East Lothian skeleton may be Irish Viking king

East Lothian skeleton may be Irish Viking king

HUMAN remains found at an archaeological dig in East Lothian may be those of a 10th Century Irish Viking who was king of Dublin and Northumbria.

The Irish-born King Olaf Guthfrithsson led raids on Auldhame and nearby Tyninghame, Christian settlements in East Lothian, shortly before his death in 941. He had recently arrived from Ireland where he had defeated his Norse rivals in Limerick.

Researchers have said that the age of the skeletal remains, the high-status burial site, the presence of a number of items indicating high rank, and the proximity of the burial to the site of the attack, indicate that the grave may be that of the young Irish king.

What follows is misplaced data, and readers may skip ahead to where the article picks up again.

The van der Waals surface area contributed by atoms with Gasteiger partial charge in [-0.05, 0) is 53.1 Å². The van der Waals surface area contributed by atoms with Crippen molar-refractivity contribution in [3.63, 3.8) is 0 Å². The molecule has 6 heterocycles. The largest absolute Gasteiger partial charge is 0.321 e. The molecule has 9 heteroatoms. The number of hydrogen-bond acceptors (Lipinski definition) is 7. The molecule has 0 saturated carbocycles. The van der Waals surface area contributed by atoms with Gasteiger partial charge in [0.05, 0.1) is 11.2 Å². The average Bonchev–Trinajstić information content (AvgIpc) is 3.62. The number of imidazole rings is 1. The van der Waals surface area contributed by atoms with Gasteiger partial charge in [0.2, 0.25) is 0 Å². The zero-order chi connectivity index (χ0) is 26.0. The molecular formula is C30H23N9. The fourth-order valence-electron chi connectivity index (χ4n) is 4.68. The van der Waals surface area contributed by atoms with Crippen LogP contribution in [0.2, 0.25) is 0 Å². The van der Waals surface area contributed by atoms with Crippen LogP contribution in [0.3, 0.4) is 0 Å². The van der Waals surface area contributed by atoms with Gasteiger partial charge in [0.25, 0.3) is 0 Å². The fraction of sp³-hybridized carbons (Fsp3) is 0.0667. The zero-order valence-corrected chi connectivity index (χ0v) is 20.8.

The BBC reports that the news has emerged as Scottish Culture Secretary Fiona Hyslop visited the Neolithic monument of Brú na Bóinne in Co. Meath.

The tour of Newgrange is being used to highlight archaeological links between Scotland and Ireland.

Ms Hyslop said: "This is a fascinating discovery and it's tantalising that there has been the suggestion that this might be the body of a 10th Century Irish Viking king."

Dr Alex Woolf, a senior lecturer in the School of History at the University of St Andrews said of the findings, "Whilst there is no way to prove the identity of the young man buried at Auldhame, the date of the burial and the equipment make it very likely that this death was connected with Olaf's attack."